I am Looking to purchase a light weight (sub 7lb ) rifle for stalking and occasional range use, I had pretty much decided on 243 as my calibre of choice but am now contemplating whether 308 might be the way to go, I am surmising an extended range session with a light weight rifle in .308 might be a little hard on the shoulder! I would welcome any advice/opinions as to the difference in felt recoil from the two calibers. I currently reload for a 44 magnum lever action so would be able to tailor my loads accordingly .This would be my first stalking rifle - as you may have guessed!

Many thanks.

Even a 243 in a light rifle has a noticeable recoil. I have shot a lightweight Ruger in 243 with a short stock and was very surprised by how much it jumped around, whereas my 8lb ish Heym 243 is nice and mild. 308's do give a healthy shove - not an issue with an experienced shot, but enough to cause a flinch in a novice shooter. A 243 is a really good rifle to learn with, and more than adequate for most deer stalking, unless you are mainly shooting Sika and Red. If you feel you want a bit more than 243 then have a look at the 6.5x55, or 7mm-08.

Gunfit is also important - a well fitting rifle handles recoil well. A poorly fitted rifle, badly held will whack you.
 

ejg

Well-Known Member
Just zeroed a 223 a 243 and a 308 yesterday.
The 243 weighed 3.8kg total, the 308 4.4kg total both incl. moderators. 100gr in the 243 and 155/168 in the 308.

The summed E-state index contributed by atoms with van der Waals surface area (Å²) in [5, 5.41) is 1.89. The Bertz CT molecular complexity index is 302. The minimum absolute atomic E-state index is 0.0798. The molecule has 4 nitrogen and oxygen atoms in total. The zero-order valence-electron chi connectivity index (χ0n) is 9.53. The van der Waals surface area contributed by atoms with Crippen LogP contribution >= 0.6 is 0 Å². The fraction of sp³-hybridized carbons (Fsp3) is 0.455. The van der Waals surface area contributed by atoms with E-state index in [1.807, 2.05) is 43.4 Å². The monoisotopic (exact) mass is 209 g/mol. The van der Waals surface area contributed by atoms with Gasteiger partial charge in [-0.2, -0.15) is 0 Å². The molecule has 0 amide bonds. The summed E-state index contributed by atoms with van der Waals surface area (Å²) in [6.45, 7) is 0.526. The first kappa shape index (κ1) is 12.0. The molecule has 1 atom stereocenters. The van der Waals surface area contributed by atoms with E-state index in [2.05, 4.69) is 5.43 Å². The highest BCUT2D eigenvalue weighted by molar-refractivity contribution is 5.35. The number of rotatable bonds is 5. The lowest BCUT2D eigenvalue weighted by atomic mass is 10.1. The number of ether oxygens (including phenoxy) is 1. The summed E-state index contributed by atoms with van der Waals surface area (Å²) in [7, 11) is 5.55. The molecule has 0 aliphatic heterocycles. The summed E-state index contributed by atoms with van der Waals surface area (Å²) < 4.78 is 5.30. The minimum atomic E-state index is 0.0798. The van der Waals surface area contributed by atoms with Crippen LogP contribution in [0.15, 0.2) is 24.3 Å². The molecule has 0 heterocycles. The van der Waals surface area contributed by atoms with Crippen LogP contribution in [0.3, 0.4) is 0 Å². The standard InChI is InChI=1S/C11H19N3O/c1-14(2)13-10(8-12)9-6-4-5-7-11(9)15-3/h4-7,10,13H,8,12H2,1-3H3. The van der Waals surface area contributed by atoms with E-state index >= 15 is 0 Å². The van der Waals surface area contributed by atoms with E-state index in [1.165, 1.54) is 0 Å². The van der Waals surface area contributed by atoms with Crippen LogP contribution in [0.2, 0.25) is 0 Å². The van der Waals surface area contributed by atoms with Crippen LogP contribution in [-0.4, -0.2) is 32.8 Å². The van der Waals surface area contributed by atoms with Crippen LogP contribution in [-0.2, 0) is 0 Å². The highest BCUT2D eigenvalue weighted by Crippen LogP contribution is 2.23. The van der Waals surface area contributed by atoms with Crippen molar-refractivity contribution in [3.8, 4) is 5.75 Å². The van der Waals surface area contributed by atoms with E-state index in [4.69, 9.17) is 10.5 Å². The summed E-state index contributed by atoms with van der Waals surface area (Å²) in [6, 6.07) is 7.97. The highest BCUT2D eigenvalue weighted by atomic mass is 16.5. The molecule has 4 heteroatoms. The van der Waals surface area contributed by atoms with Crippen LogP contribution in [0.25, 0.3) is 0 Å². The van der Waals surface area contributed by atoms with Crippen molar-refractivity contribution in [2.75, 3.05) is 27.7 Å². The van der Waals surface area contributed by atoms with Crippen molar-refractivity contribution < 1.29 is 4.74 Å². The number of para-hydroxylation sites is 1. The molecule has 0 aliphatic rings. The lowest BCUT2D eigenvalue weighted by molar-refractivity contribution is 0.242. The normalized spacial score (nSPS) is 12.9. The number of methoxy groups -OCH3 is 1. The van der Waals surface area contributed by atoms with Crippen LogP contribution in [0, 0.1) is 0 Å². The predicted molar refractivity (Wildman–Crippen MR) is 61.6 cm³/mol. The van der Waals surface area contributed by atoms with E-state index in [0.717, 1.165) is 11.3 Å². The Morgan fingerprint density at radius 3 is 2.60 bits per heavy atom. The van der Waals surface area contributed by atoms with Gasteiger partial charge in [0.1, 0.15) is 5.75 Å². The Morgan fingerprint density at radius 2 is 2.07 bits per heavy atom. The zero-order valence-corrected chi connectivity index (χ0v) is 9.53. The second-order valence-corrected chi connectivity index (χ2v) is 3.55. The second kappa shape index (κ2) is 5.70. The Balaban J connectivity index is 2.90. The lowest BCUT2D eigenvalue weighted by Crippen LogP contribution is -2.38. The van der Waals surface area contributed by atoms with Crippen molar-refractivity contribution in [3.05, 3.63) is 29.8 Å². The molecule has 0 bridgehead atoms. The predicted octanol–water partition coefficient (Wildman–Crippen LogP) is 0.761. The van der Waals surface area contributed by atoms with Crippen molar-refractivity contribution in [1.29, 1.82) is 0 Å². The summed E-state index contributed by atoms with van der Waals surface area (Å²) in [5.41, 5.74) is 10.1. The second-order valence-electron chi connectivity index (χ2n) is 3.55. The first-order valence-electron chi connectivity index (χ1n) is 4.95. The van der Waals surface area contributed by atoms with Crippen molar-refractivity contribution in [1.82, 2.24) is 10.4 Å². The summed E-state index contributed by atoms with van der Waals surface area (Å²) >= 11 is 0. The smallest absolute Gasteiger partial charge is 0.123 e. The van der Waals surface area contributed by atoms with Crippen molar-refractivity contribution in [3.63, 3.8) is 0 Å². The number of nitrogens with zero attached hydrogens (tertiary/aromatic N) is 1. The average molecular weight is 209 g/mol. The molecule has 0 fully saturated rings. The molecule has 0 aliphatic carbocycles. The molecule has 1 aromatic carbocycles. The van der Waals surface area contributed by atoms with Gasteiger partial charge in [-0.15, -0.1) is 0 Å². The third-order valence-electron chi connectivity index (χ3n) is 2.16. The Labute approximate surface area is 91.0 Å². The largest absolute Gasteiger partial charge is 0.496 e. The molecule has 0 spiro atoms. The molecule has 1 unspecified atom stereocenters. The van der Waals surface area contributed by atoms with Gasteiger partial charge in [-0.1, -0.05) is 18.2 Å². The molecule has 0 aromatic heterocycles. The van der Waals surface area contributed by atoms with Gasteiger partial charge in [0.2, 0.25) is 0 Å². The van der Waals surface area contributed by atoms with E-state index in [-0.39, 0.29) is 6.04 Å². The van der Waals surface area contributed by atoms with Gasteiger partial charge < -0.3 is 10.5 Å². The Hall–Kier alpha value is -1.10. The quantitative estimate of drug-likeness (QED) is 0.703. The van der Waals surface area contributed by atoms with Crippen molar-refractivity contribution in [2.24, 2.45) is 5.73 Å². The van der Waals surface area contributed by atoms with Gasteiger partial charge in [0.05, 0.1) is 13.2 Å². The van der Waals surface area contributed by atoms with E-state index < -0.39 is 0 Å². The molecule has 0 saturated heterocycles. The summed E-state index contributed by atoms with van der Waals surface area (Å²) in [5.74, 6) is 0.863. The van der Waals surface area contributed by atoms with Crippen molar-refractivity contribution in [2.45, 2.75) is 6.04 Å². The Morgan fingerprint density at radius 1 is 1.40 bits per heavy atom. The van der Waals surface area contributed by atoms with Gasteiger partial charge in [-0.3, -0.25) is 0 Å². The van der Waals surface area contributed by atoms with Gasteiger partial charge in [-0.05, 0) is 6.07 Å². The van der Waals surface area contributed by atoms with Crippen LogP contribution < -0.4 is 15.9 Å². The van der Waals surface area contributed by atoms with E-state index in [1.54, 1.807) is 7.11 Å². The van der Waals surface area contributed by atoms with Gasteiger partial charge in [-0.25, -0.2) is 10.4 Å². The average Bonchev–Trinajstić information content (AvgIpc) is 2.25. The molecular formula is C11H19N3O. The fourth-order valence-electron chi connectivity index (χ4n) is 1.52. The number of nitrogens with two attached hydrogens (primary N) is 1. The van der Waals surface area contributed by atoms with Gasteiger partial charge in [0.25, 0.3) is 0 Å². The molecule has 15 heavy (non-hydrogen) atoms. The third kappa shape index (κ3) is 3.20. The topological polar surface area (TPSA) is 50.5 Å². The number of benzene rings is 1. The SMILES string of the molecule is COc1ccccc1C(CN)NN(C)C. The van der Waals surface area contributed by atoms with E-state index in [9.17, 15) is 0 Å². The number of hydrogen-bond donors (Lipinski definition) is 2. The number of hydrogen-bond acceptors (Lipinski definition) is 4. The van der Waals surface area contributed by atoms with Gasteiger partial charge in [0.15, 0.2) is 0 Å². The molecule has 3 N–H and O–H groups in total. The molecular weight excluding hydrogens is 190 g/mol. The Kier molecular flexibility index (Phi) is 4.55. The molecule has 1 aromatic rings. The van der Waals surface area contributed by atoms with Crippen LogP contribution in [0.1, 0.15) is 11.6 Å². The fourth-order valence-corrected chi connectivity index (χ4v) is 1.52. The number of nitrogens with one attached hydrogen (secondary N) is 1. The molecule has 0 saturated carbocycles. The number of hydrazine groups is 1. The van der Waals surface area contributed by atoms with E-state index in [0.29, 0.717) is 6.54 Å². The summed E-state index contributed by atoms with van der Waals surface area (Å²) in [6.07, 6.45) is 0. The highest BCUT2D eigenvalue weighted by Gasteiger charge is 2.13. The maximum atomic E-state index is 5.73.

Off the bench in a t shirt there was a big difference.
A 308 can be nasty or really pleasant to shoot in my opinion mainly because of stock shape and weight distribution.
The worst example I had was an old sako forester, if you didn't hold the forend tight it would flip up at least 45deg when firing off a sand bag. The scope would swivel very close to the eye and would give me a fright. Same rifle in a different stock cured that.
The nicest recoiling 308 I have fired is my Mauser custom that weighs 6.6lbs without scope. Due to the ultra light carbon stock the rifle has it's centre of gravity on the line of the bore once a medium sized scope is fitted. Very accurate out to 400m, can be shot without holding the forend and has very little muzzle flip because of a fairly high positioned recoil pad.
I guarantee one can judge the recoil behaviour by looking at the side view lines of a rifle and also by checking the weight distribution by picking up a side on rifle by the centre of the muzzle and the centre of the bolt. Side on view show's the American style straight comb would be better than say the Bavarian hog back comb.

edi
 

labrador77

Well-Known Member
I used to have a Tikka T3 in .308 (unmoderated) and found it quite unpleasant to shoot using 150gn factory ammunition, I think this was due to it being fairly light and the stock not fitting me that well. Same rifle in .243 is a pussy cat. Sold the .308 some years ago and bought a Sako L691 in .270 with a moderator which I find much nicer to shoot.
 

griffshrek

Well-Known Member
I have both .243 & .308 which are both a pleasure to shoot moderated , take the mod off and they turn into different animals . Get whatever cal you want and put a small mod on if its only to be used for stalking and occasional range work.